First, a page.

Samantha Norton

Equinox Staff


Attempting to shatter the narrowed lens used to depict stereotypes is a difficult task, but attempting to change the stereotypes projected is one that is almost impossible to manifest.

However, this does not hinder film director and producer Heather Rae’s efforts to broaden the images and perspectives associated with the Native American culture.

“I think the media has a great responsibility in the images that it propagates because it is the most powerful tool of communication in our society at this point in time. Everybody is watching and they’re not always listening,” Rae said.

On Nov. 8, 2011, Rae visited the Keene State College campus where she presented her perspective on the Native American culture and how her films are causing audience members to shift their thoughts and notions about the indigenous people. Films such as “Frozen River,” “Apache 8,” and “Dry Land” are all examples of Rae’s work that offer a new portrayal of the native culture.

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Rae believes that there is no context for Native American people in 2011. This is an idea that she hopes to conquer through her storylines, characters, and representations. “Native people do not necessarily have contemporary representations as far as who we are. So often the association of native people is anchored in the nineteenth century. There is no contemporary association really,” Rae said.

The way the native culture looks, loves, and interacts is all based on the classic book “Dances with Wolves;” there is no new representation. Over time culture evolves, which is an aspect that Rae recognizes and acknowledges through her work.

“There are ways in which this country is interesting and it gives us the opportunity to do things and says things in a different sort of way, but we are capable of getting entrenched in our own aesthetics. It’s something that I’ve been thinking about and working towards. I’ve done five movies this year and all of them were very different, but each one of them are completely distinct stories looking at a face of America,” Rae said. Rae’s background and experience growing up as a Tennessee Cherokee provided her with a true understanding of the culture, an understanding she perpetuates through her films.

Chief Officer of Diversity and Multiculturalism, Dottie Morris, believes that Rae’s lived experience allows her to represent a reflective view of the native culture.

“It is important to have people who represent their culture present their work,” Morris said.

Rae, who has been involved in the film industry for 20 years, has lived through it all.

Growing up in Idaho, Rae was disconnected from her heritage, but she was raised through the beliefs and understandings of her culture in a spiritual sense. But her family was plagued by what many families faced: poverty, alcoholism, and violence.

“I would say that all of that has contributed to my having an understanding of the culture and the people through my own lens, which was my family and my experience growing up,” Rae said.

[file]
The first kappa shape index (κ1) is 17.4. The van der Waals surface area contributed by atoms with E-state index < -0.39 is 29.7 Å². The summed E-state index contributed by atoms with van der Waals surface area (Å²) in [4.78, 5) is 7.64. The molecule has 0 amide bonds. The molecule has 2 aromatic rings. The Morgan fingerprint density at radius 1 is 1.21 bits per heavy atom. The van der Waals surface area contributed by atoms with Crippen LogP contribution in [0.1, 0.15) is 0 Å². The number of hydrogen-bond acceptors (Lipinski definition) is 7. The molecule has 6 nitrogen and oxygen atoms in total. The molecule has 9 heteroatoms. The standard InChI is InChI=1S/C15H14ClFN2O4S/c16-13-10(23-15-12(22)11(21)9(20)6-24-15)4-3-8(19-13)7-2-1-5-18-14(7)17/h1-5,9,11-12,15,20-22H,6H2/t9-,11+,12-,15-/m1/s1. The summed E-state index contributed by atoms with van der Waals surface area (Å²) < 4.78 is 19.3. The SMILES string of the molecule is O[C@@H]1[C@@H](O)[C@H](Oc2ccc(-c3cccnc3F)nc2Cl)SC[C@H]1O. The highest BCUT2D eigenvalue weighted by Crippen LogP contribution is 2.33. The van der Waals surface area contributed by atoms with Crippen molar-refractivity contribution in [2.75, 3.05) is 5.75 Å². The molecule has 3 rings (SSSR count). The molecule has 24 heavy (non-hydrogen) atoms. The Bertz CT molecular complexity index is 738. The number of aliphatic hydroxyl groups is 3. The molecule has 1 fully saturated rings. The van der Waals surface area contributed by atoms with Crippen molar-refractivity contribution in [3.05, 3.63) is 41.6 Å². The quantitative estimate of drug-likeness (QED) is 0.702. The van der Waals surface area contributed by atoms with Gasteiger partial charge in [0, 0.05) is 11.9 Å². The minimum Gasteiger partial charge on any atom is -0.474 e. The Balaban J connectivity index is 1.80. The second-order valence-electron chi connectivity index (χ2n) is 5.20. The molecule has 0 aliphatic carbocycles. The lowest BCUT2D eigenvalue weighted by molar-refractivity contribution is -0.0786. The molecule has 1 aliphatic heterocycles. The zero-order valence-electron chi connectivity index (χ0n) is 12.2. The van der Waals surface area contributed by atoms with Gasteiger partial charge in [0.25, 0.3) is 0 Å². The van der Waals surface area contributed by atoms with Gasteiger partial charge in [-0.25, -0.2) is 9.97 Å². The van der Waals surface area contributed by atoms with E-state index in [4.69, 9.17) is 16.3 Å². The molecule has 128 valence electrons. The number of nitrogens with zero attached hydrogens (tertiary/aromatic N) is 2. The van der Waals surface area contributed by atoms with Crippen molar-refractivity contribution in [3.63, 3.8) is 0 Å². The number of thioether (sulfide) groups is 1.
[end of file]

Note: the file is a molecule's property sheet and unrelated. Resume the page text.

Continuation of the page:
These stereotypes present in society stem from limited contact with the native culture. Morris believes that these lived experiences help people find an understanding of the native people and shatter these preconceived perceptions.

“There are so many people who are American Indian who don’t fit the stereotype. I hope it starts to get people to question the stereotypes that they have of who is American Indian, who gets the right to call themselves American Indian,” Morris said.

In order to see what is informing certain behaviors and thoughts of society, questions need to be raised. Asking questions will prevent members of society from perpetuating stereotypical kinds of betrayals of people in the media.

“I think it is incumbent on those of us to ask the questions even if we don’t get an answer out loud,” Morris said.  Asking these questions will allow people to feel and connect with a person, or cultural group.

However, the ability to ask questions is a right that some fear the most. In Rae’s film “Trudell,” Rae explores the life of American Indian activist, John Trudell. During the 1970’s Trudell served as the chairman of the American Indian Movement. Trudell’s role as an activist is what ultimately destroyed his family. Because Trudell would not silence his right to fight for the Native American culture, his wife, three children, and mother-in-law were killed. These are the types of stories Rae makes known through her work to ensure that her culture has a voice and a place in this country.

“I think that there’s an element of control that paralyzes people. I think we are also, as Americans, quite privileged in terms of our ability to represent our ideas,” Rae said.

Rae believes that history has created these stereotypes of the Native American culture. The way history was written depicted the idea that a Native American was either a savage or a martyr. These are all perceptions that Rae aspires to revolutionize.

“I would hope that the films I work on impact audiences by moving them. So that the characters, the story, the ideas, the representation, that all of that contributes to moving an audience, moving people to think, to feel, to converse, and to possibly even change. I would hope that the films I work on have the ability to leave an audience member or viewer somehow changed from seeing that film,” Rae said.


Samantha Norton can be contacted at

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